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J Neurol Neurosurg Psychiatry. 2011 Jan;82(1):45-51. doi: 10.1136/jnnp.2009.199505. Epub 2010 Jun 20.

Dysexecutive versus amnesic phenotypes of very mild Alzheimer's disease are associated with distinct clinical, genetic and cortical thinning characteristics.

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MGH Frontotemporal Dementia Unit, Boston, Massachusetts, USA.



To investigate whether some patients with very mild Alzheimer's disease (AD) demonstrate disproportionate executive dysfunction relative to amnesia and how this relates to functional impairment in daily life, future clinical decline, APOE genotype and regional cortical thickness measured from MRI scan data.


The Alzheimer's Disease Neuroimaging Initiative dataset was interrogated for a primary sample of patients with very mild AD dementia (n=100) and a secondary confirmatory sample of patients with mild cognitive impairment (n=396). An executive predominant subgroup was defined as having executive performance ≥2 SDs worse than memory performance and a memory predominant subgroup was defined conversely. A priori regions of interest from a previous study of an AD patient sample were used to obtain cortical thickness measures.


Despite equivalent global measures of impairment (Mini-Mental State Examination, Clinical Dementia Rating (CDR) Sum of Boxes), executive predominant patients (n=88) were more impaired on other executive measures and in the CDR Judgement and Problem Solving box (p<0.005) while memory predominant patients (n=56) were more impaired on other memory measures (p<0.05). The APOE-ε4 allele was much more frequent in the memory predominant subgroup (p<0.0001). Frontoparietal cortical regions were thinner in the executive predominant group than in the memory predominant group (p<0.05).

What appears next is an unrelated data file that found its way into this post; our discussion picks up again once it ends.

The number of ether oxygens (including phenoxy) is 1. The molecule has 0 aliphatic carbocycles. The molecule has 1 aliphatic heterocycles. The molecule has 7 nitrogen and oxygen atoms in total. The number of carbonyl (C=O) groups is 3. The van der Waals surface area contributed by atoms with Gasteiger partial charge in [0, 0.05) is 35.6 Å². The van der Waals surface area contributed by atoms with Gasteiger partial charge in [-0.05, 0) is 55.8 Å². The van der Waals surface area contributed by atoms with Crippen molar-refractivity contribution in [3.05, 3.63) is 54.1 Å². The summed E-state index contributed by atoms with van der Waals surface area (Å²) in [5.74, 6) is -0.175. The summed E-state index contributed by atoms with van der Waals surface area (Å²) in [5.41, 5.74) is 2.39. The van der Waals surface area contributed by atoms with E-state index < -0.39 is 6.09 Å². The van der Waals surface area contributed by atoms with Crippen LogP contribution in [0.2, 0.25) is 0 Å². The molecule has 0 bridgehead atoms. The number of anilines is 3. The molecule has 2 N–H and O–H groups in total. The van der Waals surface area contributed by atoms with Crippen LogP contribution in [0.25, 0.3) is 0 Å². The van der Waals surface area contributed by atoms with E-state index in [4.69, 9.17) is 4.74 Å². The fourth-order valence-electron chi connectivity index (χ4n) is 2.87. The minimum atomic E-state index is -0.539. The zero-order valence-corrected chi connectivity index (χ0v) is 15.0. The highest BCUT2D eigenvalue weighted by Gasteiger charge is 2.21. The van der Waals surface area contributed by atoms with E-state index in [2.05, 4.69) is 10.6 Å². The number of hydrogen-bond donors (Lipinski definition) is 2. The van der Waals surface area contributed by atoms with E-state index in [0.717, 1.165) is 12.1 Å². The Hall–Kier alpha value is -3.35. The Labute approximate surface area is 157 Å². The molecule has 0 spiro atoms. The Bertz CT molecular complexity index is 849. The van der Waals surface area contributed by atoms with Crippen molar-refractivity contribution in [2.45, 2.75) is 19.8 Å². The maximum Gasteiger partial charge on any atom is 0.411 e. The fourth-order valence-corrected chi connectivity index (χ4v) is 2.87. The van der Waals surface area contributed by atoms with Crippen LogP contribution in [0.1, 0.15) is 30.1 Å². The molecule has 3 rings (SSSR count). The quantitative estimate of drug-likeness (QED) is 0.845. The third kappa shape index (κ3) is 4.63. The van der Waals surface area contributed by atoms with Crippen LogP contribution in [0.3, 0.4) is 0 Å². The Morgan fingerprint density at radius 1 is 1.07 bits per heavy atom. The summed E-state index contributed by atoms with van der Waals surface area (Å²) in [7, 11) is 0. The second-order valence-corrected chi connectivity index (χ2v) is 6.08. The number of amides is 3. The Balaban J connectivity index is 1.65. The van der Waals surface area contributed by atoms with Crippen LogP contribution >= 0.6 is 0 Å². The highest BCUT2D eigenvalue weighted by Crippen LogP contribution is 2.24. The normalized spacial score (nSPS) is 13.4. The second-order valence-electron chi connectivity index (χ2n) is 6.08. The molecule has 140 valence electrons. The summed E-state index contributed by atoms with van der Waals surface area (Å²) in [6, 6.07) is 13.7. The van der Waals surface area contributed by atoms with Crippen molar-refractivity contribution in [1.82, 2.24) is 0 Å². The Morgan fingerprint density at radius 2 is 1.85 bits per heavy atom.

A dysexecutive clinical phenotype of very mild AD is not rare and is associated with more problem solving difficulties and possibly more rapid progression compared with patients with a predominant amnesic phenotype. Executive predominant AD may reflect an alternative underlying pathophysiology related to genetic status, reflected in more prominent pathological alterations in frontoparietal regions subserving executive function. These findings, which deserve further investigation, may have implications for diagnosis, prognostication, monitoring and related issues involved in clinical research and care.

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